Wednesday, 26 August 2009
'Realism, or what we see as realism'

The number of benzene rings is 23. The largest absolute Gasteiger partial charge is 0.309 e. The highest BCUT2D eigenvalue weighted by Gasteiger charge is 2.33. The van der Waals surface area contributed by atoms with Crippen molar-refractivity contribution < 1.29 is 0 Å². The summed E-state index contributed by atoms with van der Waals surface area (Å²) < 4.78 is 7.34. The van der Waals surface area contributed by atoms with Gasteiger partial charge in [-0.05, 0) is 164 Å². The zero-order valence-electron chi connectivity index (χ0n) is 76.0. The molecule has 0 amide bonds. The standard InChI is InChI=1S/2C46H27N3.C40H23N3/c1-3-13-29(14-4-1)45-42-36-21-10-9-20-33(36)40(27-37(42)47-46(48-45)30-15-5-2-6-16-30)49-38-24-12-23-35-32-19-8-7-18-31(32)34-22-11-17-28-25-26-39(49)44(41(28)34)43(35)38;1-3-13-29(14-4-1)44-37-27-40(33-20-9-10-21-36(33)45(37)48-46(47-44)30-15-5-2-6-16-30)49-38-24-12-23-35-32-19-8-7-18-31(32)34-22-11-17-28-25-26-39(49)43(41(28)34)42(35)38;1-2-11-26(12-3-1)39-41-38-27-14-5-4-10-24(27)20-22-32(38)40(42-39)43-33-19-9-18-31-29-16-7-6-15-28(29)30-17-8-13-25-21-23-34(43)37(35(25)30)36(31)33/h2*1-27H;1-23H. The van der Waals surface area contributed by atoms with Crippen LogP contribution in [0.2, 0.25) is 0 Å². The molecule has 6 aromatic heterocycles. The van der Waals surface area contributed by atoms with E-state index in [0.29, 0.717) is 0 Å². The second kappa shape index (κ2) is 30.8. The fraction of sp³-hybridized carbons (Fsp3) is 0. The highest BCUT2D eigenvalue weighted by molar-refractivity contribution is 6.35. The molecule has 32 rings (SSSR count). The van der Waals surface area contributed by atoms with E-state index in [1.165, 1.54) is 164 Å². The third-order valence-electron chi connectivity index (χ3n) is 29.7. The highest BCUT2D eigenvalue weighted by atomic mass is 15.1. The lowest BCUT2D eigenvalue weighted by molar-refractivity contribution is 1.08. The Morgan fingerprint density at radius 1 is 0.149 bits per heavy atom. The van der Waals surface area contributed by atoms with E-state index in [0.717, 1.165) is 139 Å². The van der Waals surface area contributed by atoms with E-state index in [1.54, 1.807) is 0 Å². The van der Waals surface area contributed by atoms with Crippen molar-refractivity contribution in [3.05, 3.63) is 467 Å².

Anne Fine - a very good writer for adults as well as children - is worried about the effects a diet of downbeat literature might be having on child readers. Although it's very hard to judge the effects of books - or any other art form - on anybody, I think she's probably on to something (perhaps even one of the reasons why so many children give up on books altogether? Or why nihilistic adult fiction seems so popular?). Hope, aspiration and sheer escapism can all be legitimately fed by children's (or indeed adult) fiction, and the fact that so many of the most popular and enduring stories have a happy ending suggests that the structure answers a pretty deep-seated desire. The basic misconception that has led to a profusion of bleak children's fiction is that it is somehow more 'real'. It represents, as Anne Fine says, 'realism, or what we see as realism' - a good distinction; there is nothing more innately real in a relentlessly bleak narrative than in one that ends happily. Almost everybody's life contains (often intermixed) bleak narratives and happy narratives, even happy endings (necessarily provisional) - are the former narratives any more 'real' than the latter? Surely not, and the will to regard them as more real seems to me to be related to the bleak scientistic reductionism that insists on telling us what is 'really' going on when, say, we fall in love or enjoy a work of art. Really? Why should an event in life be more real at the level of neuroscience or evolutionary psychology than it is in our actual human experience? This seems as much a flight from reality as an embrace of it - as does the self-conscious 'realist' bleakness of much children's (and adult) fiction.